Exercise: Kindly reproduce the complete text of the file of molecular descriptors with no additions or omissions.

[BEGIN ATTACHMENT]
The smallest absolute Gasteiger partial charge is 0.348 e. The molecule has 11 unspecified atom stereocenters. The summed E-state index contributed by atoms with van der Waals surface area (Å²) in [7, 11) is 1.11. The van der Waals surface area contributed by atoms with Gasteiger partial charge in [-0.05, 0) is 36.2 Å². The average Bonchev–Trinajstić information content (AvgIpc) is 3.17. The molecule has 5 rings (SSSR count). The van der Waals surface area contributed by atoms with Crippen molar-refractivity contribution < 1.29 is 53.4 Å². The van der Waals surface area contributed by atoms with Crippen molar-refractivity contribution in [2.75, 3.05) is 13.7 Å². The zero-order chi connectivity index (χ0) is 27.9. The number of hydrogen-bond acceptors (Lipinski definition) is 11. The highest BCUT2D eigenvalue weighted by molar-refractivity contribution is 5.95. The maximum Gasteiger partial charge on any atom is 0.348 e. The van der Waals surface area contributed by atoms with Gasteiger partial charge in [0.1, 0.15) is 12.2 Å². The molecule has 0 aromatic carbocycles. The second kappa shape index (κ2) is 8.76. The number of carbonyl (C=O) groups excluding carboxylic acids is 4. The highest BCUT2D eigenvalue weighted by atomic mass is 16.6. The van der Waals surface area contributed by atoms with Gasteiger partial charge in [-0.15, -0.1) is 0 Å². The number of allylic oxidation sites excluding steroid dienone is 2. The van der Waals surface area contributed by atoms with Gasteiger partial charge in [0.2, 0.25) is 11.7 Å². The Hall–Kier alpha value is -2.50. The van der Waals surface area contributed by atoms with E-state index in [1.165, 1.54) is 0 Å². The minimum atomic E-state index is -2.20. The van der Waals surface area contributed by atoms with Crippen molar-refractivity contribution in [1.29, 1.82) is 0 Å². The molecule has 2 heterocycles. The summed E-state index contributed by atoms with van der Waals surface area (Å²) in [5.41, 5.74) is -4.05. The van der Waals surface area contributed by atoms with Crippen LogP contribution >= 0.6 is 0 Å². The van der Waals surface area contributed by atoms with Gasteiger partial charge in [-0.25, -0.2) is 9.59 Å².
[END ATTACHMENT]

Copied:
The smallest absolute Gasteiger partial charge is 0.348 e. The molecule has 11 unspecified atom stereocenters. The summed E-state index contributed by atoms with van der Waals surface area (Å²) in [7, 11) is 1.11. The van der Waals surface area contributed by atoms with Gasteiger partial charge in [-0.05, 0) is 36.2 Å². The average Bonchev–Trinajstić information content (AvgIpc) is 3.17. The molecule has 5 rings (SSSR count). The van der Waals surface area contributed by atoms with Crippen molar-refractivity contribution < 1.29 is 53.4 Å². The van der Waals surface area contributed by atoms with Crippen molar-refractivity contribution in [2.75, 3.05) is 13.7 Å². The zero-order chi connectivity index (χ0) is 27.9. The number of hydrogen-bond acceptors (Lipinski definition) is 11. The highest BCUT2D eigenvalue weighted by molar-refractivity contribution is 5.95. The maximum Gasteiger partial charge on any atom is 0.348 e. The van der Waals surface area contributed by atoms with Gasteiger partial charge in [0.1, 0.15) is 12.2 Å². The molecule has 0 aromatic carbocycles. The second kappa shape index (κ2) is 8.76. The number of carbonyl (C=O) groups excluding carboxylic acids is 4. The highest BCUT2D eigenvalue weighted by atomic mass is 16.6. The van der Waals surface area contributed by atoms with Gasteiger partial charge in [-0.15, -0.1) is 0 Å². The number of allylic oxidation sites excluding steroid dienone is 2. The van der Waals surface area contributed by atoms with Gasteiger partial charge in [0.2, 0.25) is 11.7 Å². The Hall–Kier alpha value is -2.50. The van der Waals surface area contributed by atoms with E-state index in [1.165, 1.54) is 0 Å². The minimum atomic E-state index is -2.20. The van der Waals surface area contributed by atoms with Crippen molar-refractivity contribution in [1.29, 1.82) is 0 Å². The molecule has 2 heterocycles. The summed E-state index contributed by atoms with van der Waals surface area (Å²) in [5.41, 5.74) is -4.05. The van der Waals surface area contributed by atoms with Crippen LogP contribution >= 0.6 is 0 Å². The van der Waals surface area contributed by atoms with Gasteiger partial charge in [-0.25, -0.2) is 9.59 Å².